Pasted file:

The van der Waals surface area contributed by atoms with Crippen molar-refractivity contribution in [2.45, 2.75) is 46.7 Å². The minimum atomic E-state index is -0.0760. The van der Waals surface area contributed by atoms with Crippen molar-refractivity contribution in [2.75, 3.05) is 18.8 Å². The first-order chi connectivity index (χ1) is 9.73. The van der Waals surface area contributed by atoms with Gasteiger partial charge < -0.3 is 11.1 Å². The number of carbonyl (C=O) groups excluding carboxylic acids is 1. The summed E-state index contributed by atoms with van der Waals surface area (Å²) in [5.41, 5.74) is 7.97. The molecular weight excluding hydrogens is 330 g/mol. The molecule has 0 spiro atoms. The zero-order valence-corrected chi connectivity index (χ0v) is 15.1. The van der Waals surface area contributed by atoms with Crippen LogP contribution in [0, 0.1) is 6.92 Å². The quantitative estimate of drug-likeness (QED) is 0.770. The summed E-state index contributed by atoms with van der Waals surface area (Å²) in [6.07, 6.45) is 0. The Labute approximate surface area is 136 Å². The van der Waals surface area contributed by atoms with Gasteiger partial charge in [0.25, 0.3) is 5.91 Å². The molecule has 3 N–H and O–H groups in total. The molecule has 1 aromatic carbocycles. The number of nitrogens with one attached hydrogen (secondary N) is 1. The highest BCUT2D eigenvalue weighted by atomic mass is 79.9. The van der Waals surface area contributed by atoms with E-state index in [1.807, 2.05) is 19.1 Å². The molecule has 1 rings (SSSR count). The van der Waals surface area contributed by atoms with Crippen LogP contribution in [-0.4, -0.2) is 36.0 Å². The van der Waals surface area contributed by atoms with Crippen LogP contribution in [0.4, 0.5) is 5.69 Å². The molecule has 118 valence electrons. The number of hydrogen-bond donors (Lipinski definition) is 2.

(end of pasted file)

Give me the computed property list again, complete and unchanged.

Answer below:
The van der Waals surface area contributed by atoms with Crippen molar-refractivity contribution in [2.45, 2.75) is 46.7 Å². The minimum atomic E-state index is -0.0760. The van der Waals surface area contributed by atoms with Crippen molar-refractivity contribution in [2.75, 3.05) is 18.8 Å². The first-order chi connectivity index (χ1) is 9.73. The van der Waals surface area contributed by atoms with Gasteiger partial charge < -0.3 is 11.1 Å². The number of carbonyl (C=O) groups excluding carboxylic acids is 1. The summed E-state index contributed by atoms with van der Waals surface area (Å²) in [5.41, 5.74) is 7.97. The molecular weight excluding hydrogens is 330 g/mol. The molecule has 0 spiro atoms. The zero-order valence-corrected chi connectivity index (χ0v) is 15.1. The van der Waals surface area contributed by atoms with Crippen LogP contribution in [0, 0.1) is 6.92 Å². The quantitative estimate of drug-likeness (QED) is 0.770. The summed E-state index contributed by atoms with van der Waals surface area (Å²) in [6.07, 6.45) is 0. The Labute approximate surface area is 136 Å². The van der Waals surface area contributed by atoms with Gasteiger partial charge in [0.25, 0.3) is 5.91 Å². The molecule has 3 N–H and O–H groups in total. The molecule has 1 aromatic carbocycles. The number of nitrogens with one attached hydrogen (secondary N) is 1. The highest BCUT2D eigenvalue weighted by atomic mass is 79.9. The van der Waals surface area contributed by atoms with E-state index in [1.807, 2.05) is 19.1 Å². The molecule has 1 rings (SSSR count). The van der Waals surface area contributed by atoms with Crippen LogP contribution in [-0.4, -0.2) is 36.0 Å². The van der Waals surface area contributed by atoms with Crippen LogP contribution in [0.4, 0.5) is 5.69 Å². The molecule has 118 valence electrons. The number of hydrogen-bond donors (Lipinski definition) is 2.